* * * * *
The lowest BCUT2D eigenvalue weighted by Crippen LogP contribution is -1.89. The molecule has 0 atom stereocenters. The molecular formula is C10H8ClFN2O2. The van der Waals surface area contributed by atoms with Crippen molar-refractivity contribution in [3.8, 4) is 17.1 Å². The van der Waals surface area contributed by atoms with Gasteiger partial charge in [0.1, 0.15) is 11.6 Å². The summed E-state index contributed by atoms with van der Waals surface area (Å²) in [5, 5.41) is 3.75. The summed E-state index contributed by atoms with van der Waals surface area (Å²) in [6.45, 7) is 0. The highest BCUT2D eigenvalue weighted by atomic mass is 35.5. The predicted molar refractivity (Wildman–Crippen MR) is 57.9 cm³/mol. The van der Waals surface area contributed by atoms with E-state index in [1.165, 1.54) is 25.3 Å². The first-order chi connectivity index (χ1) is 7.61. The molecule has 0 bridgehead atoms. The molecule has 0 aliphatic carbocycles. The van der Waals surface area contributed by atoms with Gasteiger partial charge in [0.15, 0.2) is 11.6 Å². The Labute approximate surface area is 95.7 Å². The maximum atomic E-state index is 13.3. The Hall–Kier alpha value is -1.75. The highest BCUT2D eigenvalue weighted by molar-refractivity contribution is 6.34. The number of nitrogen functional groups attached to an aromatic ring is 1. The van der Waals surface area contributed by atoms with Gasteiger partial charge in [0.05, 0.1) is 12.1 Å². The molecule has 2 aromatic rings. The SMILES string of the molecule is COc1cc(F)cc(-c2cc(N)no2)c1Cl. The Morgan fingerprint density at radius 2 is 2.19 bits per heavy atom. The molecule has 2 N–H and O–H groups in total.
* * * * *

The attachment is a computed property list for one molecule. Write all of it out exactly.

The lowest BCUT2D eigenvalue weighted by Crippen LogP contribution is -1.89. The molecule has 0 atom stereocenters. The molecular formula is C10H8ClFN2O2. The van der Waals surface area contributed by atoms with Crippen molar-refractivity contribution in [3.8, 4) is 17.1 Å². The van der Waals surface area contributed by atoms with Gasteiger partial charge in [0.1, 0.15) is 11.6 Å². The summed E-state index contributed by atoms with van der Waals surface area (Å²) in [5, 5.41) is 3.75. The summed E-state index contributed by atoms with van der Waals surface area (Å²) in [6.45, 7) is 0. The highest BCUT2D eigenvalue weighted by atomic mass is 35.5. The predicted molar refractivity (Wildman–Crippen MR) is 57.9 cm³/mol. The van der Waals surface area contributed by atoms with E-state index in [1.165, 1.54) is 25.3 Å². The first-order chi connectivity index (χ1) is 7.61. The molecule has 0 bridgehead atoms. The molecule has 0 aliphatic carbocycles. The van der Waals surface area contributed by atoms with Gasteiger partial charge in [0.15, 0.2) is 11.6 Å². The Labute approximate surface area is 95.7 Å². The maximum atomic E-state index is 13.3. The Hall–Kier alpha value is -1.75. The highest BCUT2D eigenvalue weighted by molar-refractivity contribution is 6.34. The number of nitrogen functional groups attached to an aromatic ring is 1. The van der Waals surface area contributed by atoms with Gasteiger partial charge in [0.05, 0.1) is 12.1 Å². The molecule has 2 aromatic rings. The SMILES string of the molecule is COc1cc(F)cc(-c2cc(N)no2)c1Cl. The Morgan fingerprint density at radius 2 is 2.19 bits per heavy atom. The molecule has 2 N–H and O–H groups in total.